In a radio interview in Australia, after the airline revealed the cost of the incident had run to around AUS $80 million, Joyce claimed mixed reports about the incident coming via Twitter caused the share price to tumble.
Here is the segment of the interview, starting withÂ ABC interviewer Peter Ryan:
“It must have been a very confusing time given that there were reports on Twitter that the plane had actually crashed. Just how important were cool heads at that time?”
“We first knew it was a problem when our share price started to collapse. And that was because these reports coming out of Twitter that were reported by one mainstream media outlet on the basis of the Twitter reports that the aircraft had crashed in Indonesia started obviously causing a problem with the share price.
“When we found out immediately that that wasn’t an issue, the aircraft was still in the air, we went out there and immediately wrote a press release making it very clear that the aircraft was still flying.
“What also I think is important is that the major media outlets don’t pick up on Twitter commentary and report it as fact, which is what happened in this case. And I think that was a bit disappointing. But it needs us to be very proactive to ensure that doesn’t happen in the future.”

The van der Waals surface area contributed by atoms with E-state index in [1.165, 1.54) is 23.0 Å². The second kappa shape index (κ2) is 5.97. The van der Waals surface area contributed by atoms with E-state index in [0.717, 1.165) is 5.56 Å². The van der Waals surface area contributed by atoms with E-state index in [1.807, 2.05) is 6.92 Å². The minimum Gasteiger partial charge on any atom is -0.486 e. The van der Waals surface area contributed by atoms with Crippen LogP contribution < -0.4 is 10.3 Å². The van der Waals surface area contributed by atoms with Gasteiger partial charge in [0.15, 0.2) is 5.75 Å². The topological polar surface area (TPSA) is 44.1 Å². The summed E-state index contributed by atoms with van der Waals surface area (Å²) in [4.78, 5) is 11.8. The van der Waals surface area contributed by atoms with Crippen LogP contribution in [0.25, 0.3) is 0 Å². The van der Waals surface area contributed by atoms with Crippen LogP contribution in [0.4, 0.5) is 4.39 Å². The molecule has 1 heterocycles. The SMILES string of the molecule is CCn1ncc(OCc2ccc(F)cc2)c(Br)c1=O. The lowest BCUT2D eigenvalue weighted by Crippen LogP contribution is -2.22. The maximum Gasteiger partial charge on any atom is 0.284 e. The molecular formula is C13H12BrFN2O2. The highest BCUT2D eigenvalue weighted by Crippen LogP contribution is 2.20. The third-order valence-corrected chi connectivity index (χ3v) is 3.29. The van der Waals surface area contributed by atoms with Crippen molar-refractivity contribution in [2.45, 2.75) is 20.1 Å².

Joyce raises a number of good points about the reliance of mainstream media on Twitter to report events as factual.
But there are number of issues that have not been raised, such as why Qantas did not use its somewhat flimsy Twitter presence at the time (it has since launched a number of new accounts) to at least head-off the rumours that were swirling around in the immediate aftermath of the incident, especially as fragments of the engine were being found by locals in Indonesia and images posted on the web.
And, more importantly, rather than solely blaming Twitter for the misreporting, some might suggest perhaps the incident management team at the airline itself should shoulder some of blame, too.
Many saw the report on the Reuters wire (and picked up in mainstream media everywhere) stating the following message:
This is the type of information – from Qantas officials, no less – that would’ve been working its way around the web (note the sharing buttons alongside the story).
Blaming social media is clearly only part of the story here.
Interestingly, as this chart below indicates, Qantas did indeed see its share price fall on the day of the incident (4 November) but it recovered within seven days.
The Qantas stock, over the following three months, has tumbled away, in part due to a row with engine maker Rolls Royce and the grounding of the aircraft – two factors not influenced by Twitter, presumably.